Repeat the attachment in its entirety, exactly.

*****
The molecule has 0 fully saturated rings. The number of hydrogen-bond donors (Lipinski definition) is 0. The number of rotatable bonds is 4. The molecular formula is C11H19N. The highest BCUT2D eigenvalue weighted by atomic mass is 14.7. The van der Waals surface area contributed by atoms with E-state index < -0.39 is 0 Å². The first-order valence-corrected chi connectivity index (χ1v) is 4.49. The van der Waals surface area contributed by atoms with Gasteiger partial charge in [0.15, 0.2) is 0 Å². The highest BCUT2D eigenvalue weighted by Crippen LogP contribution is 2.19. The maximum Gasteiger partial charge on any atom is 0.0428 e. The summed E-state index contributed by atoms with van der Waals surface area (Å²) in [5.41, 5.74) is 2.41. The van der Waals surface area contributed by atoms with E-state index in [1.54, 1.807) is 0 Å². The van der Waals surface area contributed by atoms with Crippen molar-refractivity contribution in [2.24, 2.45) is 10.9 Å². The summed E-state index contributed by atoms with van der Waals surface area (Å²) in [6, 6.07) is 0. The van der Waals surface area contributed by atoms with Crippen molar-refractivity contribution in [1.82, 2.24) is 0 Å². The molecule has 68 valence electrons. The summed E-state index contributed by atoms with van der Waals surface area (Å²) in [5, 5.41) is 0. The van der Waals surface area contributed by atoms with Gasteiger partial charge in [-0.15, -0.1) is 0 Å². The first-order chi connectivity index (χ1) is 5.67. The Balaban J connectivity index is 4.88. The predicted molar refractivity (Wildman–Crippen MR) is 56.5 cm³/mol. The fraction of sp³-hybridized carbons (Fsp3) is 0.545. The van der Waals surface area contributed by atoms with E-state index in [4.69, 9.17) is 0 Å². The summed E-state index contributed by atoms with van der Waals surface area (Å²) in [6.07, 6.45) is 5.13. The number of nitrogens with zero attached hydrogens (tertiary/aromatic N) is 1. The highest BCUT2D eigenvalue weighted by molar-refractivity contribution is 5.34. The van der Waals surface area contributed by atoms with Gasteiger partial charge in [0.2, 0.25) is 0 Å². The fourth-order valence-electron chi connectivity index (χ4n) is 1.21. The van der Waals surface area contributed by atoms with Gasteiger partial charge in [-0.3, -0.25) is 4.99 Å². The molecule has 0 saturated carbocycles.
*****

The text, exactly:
The molecule has 0 fully saturated rings. The number of hydrogen-bond donors (Lipinski definition) is 0. The number of rotatable bonds is 4. The molecular formula is C11H19N. The highest BCUT2D eigenvalue weighted by atomic mass is 14.7. The van der Waals surface area contributed by atoms with E-state index < -0.39 is 0 Å². The first-order valence-corrected chi connectivity index (χ1v) is 4.49. The van der Waals surface area contributed by atoms with Gasteiger partial charge in [0.15, 0.2) is 0 Å². The highest BCUT2D eigenvalue weighted by Crippen LogP contribution is 2.19. The maximum Gasteiger partial charge on any atom is 0.0428 e. The summed E-state index contributed by atoms with van der Waals surface area (Å²) in [5.41, 5.74) is 2.41. The van der Waals surface area contributed by atoms with E-state index in [1.54, 1.807) is 0 Å². The van der Waals surface area contributed by atoms with Crippen molar-refractivity contribution in [2.24, 2.45) is 10.9 Å². The summed E-state index contributed by atoms with van der Waals surface area (Å²) in [6, 6.07) is 0. The van der Waals surface area contributed by atoms with Crippen molar-refractivity contribution in [1.82, 2.24) is 0 Å². The molecule has 68 valence electrons. The summed E-state index contributed by atoms with van der Waals surface area (Å²) in [5, 5.41) is 0. The van der Waals surface area contributed by atoms with Gasteiger partial charge in [-0.15, -0.1) is 0 Å². The first-order chi connectivity index (χ1) is 5.67. The Balaban J connectivity index is 4.88. The predicted molar refractivity (Wildman–Crippen MR) is 56.5 cm³/mol. The fraction of sp³-hybridized carbons (Fsp3) is 0.545. The van der Waals surface area contributed by atoms with E-state index in [4.69, 9.17) is 0 Å². The summed E-state index contributed by atoms with van der Waals surface area (Å²) in [6.07, 6.45) is 5.13. The number of nitrogens with zero attached hydrogens (tertiary/aromatic N) is 1. The highest BCUT2D eigenvalue weighted by molar-refractivity contribution is 5.34. The van der Waals surface area contributed by atoms with Gasteiger partial charge in [0.2, 0.25) is 0 Å². The fourth-order valence-electron chi connectivity index (χ4n) is 1.21. The van der Waals surface area contributed by atoms with Gasteiger partial charge in [-0.3, -0.25) is 4.99 Å². The molecule has 0 saturated carbocycles.